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How Visual Thinking Improves Writing

May 3, 2022



Note From Rochelle


Dear Writers,


This past weekend, I saw Carol Burnett perform live. She was one of my childhood heroes, and it was a delight to hear her stories.


She told a story that helped me—and it may help you. She once auditioned for a part, and it came down to her and another girl. When she didn’t get the part, she was disappointed. But she told herself, “You know what? It’s her turn. It’s not my turn. It’s her turn.” I wasn’t discouraged because I figured, ‘OK, my turn will come sooner or later.’ And it did.” ( I thought that was a brilliant take on a challenging situation. As writers, we get rejected a lot. It can help to remind ourselves that our turn will come.


For today’s tip, I interview Wendi Pillars about her book Visual Impact. Learn how she uses visual thinking to help her record and develop ideas.


Happy writing,

Rochelle, the Write Now! Coach


Writers@Work: How Visual Thinking Improves Writing

An Interview with Wendi Pillars

By Rochelle Melander


Welcome, Wendi. Can you tell us about your new book?

Hi and thank you! Visual Impact: Transform Communication in Your Boardroom, Classroom, or Living Room, is a book I wrote for anyone who wants to communicate more clearly with someone else. Maybe you’re a corporate executive who assumes everyone understands your vision, a parent who wants to help their child organize their day, or you’re an informal or formal educator who wants to make learning stick just a little bit more. This book is for you!


It’s packed with practical ways to use visual thinking in your next meeting, classroom, or conversation. The coolest aspect is that for every one-page topic, there’s a full-page visual note to accompany it. You can analyze, copy, model, and figure out what you like or dislike about the pairing. What works for you? How can you apply these ideas in your own context? Every topic comes from personal experience borne from questions asked by organizations, other educators, parents, or just me trying to figure out how to improve my craft. There is something in this book for anyone who has something to communicate and has the humility to step back and explore how they can do so more effectively.


Can you talk about why visual thinking and visual notes are so powerful, even for people who cannot draw?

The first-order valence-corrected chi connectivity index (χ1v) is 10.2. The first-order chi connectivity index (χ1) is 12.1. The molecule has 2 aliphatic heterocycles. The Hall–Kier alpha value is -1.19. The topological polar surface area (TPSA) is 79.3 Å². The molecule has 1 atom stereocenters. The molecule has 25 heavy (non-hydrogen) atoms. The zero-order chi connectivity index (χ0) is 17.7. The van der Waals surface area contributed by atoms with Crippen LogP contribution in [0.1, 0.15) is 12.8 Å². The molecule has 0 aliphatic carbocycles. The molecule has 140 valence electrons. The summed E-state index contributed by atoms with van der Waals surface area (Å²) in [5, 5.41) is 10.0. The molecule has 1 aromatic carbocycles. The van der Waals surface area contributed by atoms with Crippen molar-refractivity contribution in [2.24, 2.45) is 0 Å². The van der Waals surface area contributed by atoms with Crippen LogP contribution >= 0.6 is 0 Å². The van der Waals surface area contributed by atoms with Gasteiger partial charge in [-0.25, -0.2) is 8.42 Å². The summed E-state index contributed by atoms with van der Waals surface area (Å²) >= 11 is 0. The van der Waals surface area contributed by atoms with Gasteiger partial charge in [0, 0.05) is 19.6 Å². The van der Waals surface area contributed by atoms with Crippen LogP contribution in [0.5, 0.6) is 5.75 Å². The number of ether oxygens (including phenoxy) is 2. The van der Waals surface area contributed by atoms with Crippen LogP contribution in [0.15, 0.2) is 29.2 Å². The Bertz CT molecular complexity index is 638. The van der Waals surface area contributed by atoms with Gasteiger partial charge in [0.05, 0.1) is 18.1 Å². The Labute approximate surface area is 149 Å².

Imagine your day. How many times do you rely on simple icons for understanding, for knowing which public bathroom to use, for quickly clicking an app, for gauging speed on an upcoming s-curve, or for laundry instructions on your multilingual clothing tag? Visual thinking is our way of life yet our life at breakneck speed is simultaneously a cause and effect of visual efficiency. We use them all the time because they’re effective, yet we don’t give ourselves enough credit to create them.


Adults are so quick to claim an inability to draw. Not sure who said this, but if you fight for your limits, you get to keep them. I’ve worked with learners of all ages, from pre-k to adults, and success is often a matter of three things:

  • Equipping people with confidence by teaching a few simple drawing tips, aka, just having permission to try
  • Focusing on the thinking process by taking the abstract and putting it on paper, and
  • Never judging the aesthetic quality of your work.


The HUGE takeaway is how even the simplest lines and drawings bely the complexity of thinking because they force creators to reflect and ask “Is this what I really mean?” “How can I explain this better?” “What do I really want to achieve through this process/ presentation/ project?” Drawing out your thinking also requires a deceleration–notice I didn’t say simplification–of your swirling mind. It grounds you and provides space for your (and others’!) ideas to connect, expand, and deepen. If you are listening to someone and mapping out their ideas, it centers their input which then empowers them because they feel heard.


As a professional visual strategist, I use visuals formally and publicly to capture knowledge, to share ideas, and to honor those I’m learning from and working for. As an educator, I use simple sketches to clarify topics in class or to shift speed when I feel pressured to cover insane amounts of material. Students always reflect that this helps them think better because it “slows things down” and makes it easier to understand. I also use them behind the scenes to organize thoughts for writing, to map out projects, to help others envision goals and to plan myriad activities, including weddings, road trips, student grant applications and organizational troubleshooting. I’ve even sketched a friend’s pre-surgery notes and next steps!